A headline read, "Brendan Mahoney Saves Obamacare."
"I clicked on it. It linked to a Wall Street Journal article…," Mahoney said. The Journal article was an opinion piece based on information reported by the Hartford Courant about the first day of the health exchange in Connecticut.
It wasn't the first time the lawyer had come across the name of his alter ego, Brendan L. Mahoney, who also lives in the Hartford area and is the same age. He read a restaurant review by his doppleganger a few months ago.
Two Brendan Mahoneys. Both 30 years old. Both grew up in Connecticut. One is an attorney, the other a third-year law student at the University of Connecticut School of Law.
Despite those similarities, the two men have very different views on the Affordable Care Act, often called Obamacare.
Brendan L. Mahoney, the law student, supports the health care reform act passed by Congress in 2010. He believes health care is a right that should be extended to all people.
Brendan T. Mahoney, the lawyer, said he thinks it is unfair that people with pre-existing conditions weren't able to get coverage before the Affordable Care Act, but isn't sure if it feasible to require they have coverage.
"If you understand insurance, you realize that they can't underwrite a policy for someone they know is going to get in a car accident in a week," the lawyer said. "So, from an actuarial standpoint, it's not good business and it will bankrupt who's ever doing that."
Health care in the U.S. is a disaster, the lawyer said, and it goes back to hospitals being required to provide care as a charity to people regardless of whether they can pay for it. That unfunded care drove up costs for people with insurance, he added, and it's the reason so many people are in high-deductible plans now.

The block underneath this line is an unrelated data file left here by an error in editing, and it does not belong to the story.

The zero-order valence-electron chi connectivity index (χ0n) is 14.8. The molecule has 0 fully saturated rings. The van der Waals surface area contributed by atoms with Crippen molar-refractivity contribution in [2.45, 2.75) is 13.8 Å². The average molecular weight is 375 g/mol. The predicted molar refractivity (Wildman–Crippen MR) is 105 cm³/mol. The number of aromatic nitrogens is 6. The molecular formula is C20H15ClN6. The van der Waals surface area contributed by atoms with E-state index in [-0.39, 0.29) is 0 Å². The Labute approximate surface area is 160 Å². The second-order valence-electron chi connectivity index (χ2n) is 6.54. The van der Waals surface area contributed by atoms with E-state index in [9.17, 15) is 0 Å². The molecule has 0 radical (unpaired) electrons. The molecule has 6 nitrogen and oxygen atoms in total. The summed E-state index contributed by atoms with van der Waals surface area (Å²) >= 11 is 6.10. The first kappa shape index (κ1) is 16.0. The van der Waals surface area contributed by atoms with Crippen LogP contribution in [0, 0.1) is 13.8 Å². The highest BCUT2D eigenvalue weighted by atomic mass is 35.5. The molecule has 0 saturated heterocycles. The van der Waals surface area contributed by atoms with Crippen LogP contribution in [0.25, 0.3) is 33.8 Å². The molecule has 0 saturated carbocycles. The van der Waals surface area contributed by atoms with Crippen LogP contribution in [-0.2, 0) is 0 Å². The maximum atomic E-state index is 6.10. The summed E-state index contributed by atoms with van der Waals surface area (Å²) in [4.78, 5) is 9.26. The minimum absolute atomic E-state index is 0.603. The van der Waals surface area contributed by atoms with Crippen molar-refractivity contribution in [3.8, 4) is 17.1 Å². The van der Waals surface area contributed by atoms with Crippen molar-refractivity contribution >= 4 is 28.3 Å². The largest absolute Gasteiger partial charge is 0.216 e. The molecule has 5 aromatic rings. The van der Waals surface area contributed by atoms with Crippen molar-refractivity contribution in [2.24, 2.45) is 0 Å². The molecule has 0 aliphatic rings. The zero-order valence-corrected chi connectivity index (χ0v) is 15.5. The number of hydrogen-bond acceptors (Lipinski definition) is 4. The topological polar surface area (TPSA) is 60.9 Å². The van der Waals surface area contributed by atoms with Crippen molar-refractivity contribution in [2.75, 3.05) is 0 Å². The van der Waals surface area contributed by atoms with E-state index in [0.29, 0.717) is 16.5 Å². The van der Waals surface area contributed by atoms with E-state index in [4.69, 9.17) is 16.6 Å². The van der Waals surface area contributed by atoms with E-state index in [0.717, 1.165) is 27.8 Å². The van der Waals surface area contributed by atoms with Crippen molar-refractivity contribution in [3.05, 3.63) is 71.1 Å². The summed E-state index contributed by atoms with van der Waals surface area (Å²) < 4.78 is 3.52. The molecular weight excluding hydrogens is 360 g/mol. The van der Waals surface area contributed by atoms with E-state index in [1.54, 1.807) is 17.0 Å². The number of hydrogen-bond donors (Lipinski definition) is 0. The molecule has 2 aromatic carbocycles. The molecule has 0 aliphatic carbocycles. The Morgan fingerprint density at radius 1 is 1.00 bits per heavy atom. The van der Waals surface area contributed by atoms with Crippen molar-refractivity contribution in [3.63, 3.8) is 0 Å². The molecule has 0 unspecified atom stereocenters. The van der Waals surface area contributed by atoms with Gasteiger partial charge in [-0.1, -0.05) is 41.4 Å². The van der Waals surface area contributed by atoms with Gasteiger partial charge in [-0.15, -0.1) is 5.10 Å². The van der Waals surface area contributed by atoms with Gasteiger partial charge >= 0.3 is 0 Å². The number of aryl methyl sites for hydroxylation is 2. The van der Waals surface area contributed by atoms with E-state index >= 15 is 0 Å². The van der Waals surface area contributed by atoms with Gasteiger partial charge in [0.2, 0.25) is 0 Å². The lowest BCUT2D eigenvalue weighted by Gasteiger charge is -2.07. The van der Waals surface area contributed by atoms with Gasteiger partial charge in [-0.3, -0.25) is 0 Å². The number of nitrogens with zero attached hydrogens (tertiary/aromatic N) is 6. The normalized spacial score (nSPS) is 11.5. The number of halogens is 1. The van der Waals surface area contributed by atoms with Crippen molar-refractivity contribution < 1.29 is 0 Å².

In addition to unfunded care, Medicaid and Medicare payments to hospitals are fixed and relatively low, which causes hospitals to seek higher rates from commercial health insurers, resulting in higher premiums, the lawyer said.
The law student will get free care next year through Medicaid. He qualified for Medicaid while accessing the state health exchange, Access Health CT. That means he'll stop paying the $39 per month for his current high-deductible, commercial health plan through a UnitedHealthcare subsidiary. During his first two years at UConn, he was paying $2,400 per year for coverage through the university.
Medicaid affords him coverage at no cost, and that became lightning rod for national media. The Wall Street Journal's opinion article concluded by saying, "So the great success story of ObamaCare's first day is the transformation of a future lawyer who was already paying for insurance into a welfare case."
Right-wing radio personality Rush Limbaugh talked about it on his show. Limbaugh said, "He was already paying for insurance, and he's been converted into a welfare case. And that, ladies and gentlemen, is the objective. When you strip it all away, this shows how all of this is really designed to work."
The law student said his father e-mailed him the Wall Street Journal article on Thursday and then, later, mentioned that Rush Limbaugh was talking about him. He said he expected criticism after talking about his coverage with a Courant reporter because the Affordable Care Act is a polarizing topic. He sees it as a relief for six or seven months — coverage he might never use, but which allows peace of mind until he starts work.
"I lose a lot of sleep at night about things that are burbling up and could cause big problems, you know, debt and health insurance," the law student said.
Brendan T. Mahoney, a lawyer with Updike, Kelly & Spellacy in Hartford, gets health insurance through his employer, he said.
The two Mahoneys have never met. Brenda T. Mahoney suggested that perhaps the two men could meet for the first time to debate the health care reform law.In addition to unfunded care, Medicaid and Medicare payments to hospitals are fixed and relatively low, which causes hospitals to seek higher rates from commercial health insurers, resulting in higher premiums, the lawyer said.